En Español

Q. Who is Mr. Smarty Plants?

A: There are those who suspect Wildflower Center volunteers are the culpable and capable culprits. Yet, others think staff members play some, albeit small, role. You can torture us with your plant questions, but we will never reveal the Green Guru's secret identity.

Help us grow by giving to the Plant Database Fund or by becoming a member

Did you know you can access the Native Plant Information Network with your web-enabled smartphone?

Share

Ask Mr. Smarty Plants

Ask Mr. Smarty Plants is a free service provided by the staff and volunteers at the Lady Bird Johnson Wildflower Center.

Search Smarty Plants
    
 
See a list of all Smarty Plants questions

Please forgive us, but Mr. Smarty Plants has been overwhelmed by a flood of mail and must take a break for awhile to catch up. We hope to be accepting new questions again soon. Thank you!

Need help with plant identification, visit the plant identification page.

 
rate this answer
Not Yet Rated

Friday - April 10, 2009

From: Cicero, IN
Region: Midwest
Topic: Herbs/Forbs
Title: Getting Tradescantia (spiderwort) to stand up straight in Indiana
Answered by: Barbara Medford

QUESTION:

Is there a way to keep Tradescantia plants on a thicker base so as not to fall over? Mine are spreading like wild fire, but most fall over and look like weeds.

ANSWER:

We found two members of the genus Tradescantia native to Indiana in our Native Plant Database: Tradescantia bracteata (longbract spiderwort) and Tradescantia ohiensis (bluejacket). That doesn't necessarily mean those are the species you have in your garden, they are just good examples to look at. We really couldn't find an answer to your question. At the Lady Bird Johnson Wildflower Center, they grow profusely, but I do notice they seem usually to be in a situation where there are rocks to lean against. We have a lot of rocks on the grounds of the Center! Both of the above species are mentioned as having "stout" stems or "upright" stems. About the only suggestion we can make is paying attention to their cultural requirements. They do not require much water, and they do like shade. Their flowers open in the morning and close as the day goes on, so perhaps they are drooping over in protest against too much sunlight. Once they have ceased blooming in the summer, they can be cut back severely, and other plants, perhaps annuals, can be interspersed to keep the area attractive. Since they are perennials, they will come back and, of course, spread. In some places, they are considered invasive, so you do need to be conscious of where they are going.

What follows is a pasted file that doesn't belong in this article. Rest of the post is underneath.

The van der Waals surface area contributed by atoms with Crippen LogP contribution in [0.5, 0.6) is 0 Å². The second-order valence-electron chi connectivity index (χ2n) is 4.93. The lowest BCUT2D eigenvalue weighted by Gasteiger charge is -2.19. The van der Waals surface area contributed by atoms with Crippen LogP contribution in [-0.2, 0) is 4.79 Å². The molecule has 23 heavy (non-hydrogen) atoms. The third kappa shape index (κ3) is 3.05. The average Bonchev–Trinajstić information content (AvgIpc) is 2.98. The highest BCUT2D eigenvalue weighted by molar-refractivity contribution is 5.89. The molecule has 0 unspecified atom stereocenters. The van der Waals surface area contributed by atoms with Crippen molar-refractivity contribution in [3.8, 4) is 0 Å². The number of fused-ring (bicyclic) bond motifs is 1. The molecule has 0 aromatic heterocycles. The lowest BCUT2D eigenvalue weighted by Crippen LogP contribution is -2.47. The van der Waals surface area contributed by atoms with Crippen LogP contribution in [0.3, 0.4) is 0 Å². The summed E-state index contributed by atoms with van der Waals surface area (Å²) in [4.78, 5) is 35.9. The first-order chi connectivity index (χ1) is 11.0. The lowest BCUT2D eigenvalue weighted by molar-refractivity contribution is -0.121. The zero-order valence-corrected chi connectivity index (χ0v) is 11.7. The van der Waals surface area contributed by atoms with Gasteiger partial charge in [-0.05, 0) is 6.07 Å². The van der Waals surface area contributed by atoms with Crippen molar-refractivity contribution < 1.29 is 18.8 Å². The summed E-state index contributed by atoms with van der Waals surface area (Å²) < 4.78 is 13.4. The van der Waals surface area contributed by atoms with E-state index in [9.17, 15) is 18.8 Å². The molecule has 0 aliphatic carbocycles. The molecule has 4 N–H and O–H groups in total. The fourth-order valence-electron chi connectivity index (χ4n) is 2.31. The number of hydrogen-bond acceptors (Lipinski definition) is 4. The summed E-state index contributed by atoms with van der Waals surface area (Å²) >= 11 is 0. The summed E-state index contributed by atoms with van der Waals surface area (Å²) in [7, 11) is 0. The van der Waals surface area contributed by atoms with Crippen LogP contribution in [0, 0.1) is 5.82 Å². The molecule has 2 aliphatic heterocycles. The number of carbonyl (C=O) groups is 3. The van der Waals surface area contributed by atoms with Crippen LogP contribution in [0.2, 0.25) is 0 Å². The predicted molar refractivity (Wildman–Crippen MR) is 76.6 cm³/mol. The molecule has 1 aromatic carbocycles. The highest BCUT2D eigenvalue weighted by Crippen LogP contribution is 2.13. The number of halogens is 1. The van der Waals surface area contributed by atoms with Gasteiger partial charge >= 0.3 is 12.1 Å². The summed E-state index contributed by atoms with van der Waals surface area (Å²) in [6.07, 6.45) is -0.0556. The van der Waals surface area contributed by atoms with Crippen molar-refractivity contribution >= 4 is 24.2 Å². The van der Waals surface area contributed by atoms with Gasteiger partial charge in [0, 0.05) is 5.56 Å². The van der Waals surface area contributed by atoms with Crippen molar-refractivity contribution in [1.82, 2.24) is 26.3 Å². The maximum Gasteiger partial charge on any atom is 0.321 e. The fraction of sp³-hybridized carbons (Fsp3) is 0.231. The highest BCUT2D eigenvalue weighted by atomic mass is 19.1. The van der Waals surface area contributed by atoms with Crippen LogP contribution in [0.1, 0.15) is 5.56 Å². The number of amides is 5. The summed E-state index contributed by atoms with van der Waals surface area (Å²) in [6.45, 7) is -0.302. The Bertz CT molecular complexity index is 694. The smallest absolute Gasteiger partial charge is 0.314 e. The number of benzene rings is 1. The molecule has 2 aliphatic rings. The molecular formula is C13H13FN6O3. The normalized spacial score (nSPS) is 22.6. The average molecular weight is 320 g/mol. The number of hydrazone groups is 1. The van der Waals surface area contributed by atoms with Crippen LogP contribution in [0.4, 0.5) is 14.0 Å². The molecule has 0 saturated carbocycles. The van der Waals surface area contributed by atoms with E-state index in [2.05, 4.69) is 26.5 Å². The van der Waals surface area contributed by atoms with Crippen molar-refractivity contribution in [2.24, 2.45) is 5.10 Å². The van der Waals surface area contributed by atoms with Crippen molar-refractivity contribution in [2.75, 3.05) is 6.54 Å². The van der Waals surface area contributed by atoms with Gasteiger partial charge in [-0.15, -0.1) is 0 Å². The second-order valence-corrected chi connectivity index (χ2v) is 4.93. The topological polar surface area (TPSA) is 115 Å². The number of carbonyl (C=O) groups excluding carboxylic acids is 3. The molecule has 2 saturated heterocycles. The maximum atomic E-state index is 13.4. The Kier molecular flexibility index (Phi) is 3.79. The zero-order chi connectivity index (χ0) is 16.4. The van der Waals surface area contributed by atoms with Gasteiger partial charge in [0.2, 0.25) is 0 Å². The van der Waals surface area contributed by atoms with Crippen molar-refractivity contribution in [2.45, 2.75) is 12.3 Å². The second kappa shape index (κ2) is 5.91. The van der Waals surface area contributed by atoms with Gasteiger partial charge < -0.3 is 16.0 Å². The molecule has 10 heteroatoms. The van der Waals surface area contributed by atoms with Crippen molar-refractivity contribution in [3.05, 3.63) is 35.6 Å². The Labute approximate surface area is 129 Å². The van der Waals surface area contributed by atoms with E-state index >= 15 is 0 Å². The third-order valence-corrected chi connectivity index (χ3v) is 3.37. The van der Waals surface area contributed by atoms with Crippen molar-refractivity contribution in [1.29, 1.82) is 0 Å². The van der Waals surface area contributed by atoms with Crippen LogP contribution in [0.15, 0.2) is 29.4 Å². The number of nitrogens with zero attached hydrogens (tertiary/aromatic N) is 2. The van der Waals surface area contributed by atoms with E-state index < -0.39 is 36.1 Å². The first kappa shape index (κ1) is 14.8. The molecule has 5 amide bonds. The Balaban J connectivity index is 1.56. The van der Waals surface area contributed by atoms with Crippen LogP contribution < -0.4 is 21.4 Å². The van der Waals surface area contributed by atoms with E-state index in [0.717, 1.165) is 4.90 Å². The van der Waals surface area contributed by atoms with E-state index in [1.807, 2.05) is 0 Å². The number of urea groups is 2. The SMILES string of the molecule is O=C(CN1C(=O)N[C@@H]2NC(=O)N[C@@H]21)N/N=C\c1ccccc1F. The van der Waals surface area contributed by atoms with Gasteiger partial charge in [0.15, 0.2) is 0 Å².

Tradescantia bracteata

Tradescantia bracteata

Tradescantia ohiensis

Tradescantia ohiensis

 

 

More Herbs/Forbs Questions

Planting times and sun for native plants from Austin
October 06, 2013 - When to plant Phacelia congesta seeds? Can Maximilian sunflowers tolerate partial shade?
view the full question and answer

Native plants for a littoral zone in Fort Myers, Florida
June 05, 2009 - Dear Mr. Smarty Plants, What native plants would you recommend for the littoral zone on a pond in Fort Myers Florida? Damon's Mom
view the full question and answer

Comment on poisonous sweet pea plant from Kalama WA
October 29, 2011 - No question, comment only. I am aware of the story of Christopher McCandless (Call of the Wild)and the belief that he was poisoned by ingesting part of the sweet pea plant; however I am curious what ...
view the full question and answer

Native plants for gravesite in North Central Massachusetts
May 18, 2008 - I live in North Central Mass. Would like to plant something on my parents gravesite that would not be invasive or require a lot of care. Any suggestions? I just took 2 shrubs out that had become way...
view the full question and answer

Gaura dying from Townsville, Australia
September 14, 2012 - My passionate pink Gaura appears to be dying. It had a beautiful blooming period & now is going backwards. What is happening? I have pruned it, but don't know how to save it.
view the full question and answer

Support the Wildflower Center by Donating Online or Becoming a Member today.
E-NEWSLETTER | BECOME A MEMBER | DONATE NOW | MEDIA | JOBS | SITEMAP | STAFF INTRANET
© 2016 Lady Bird Johnson Wildflower Center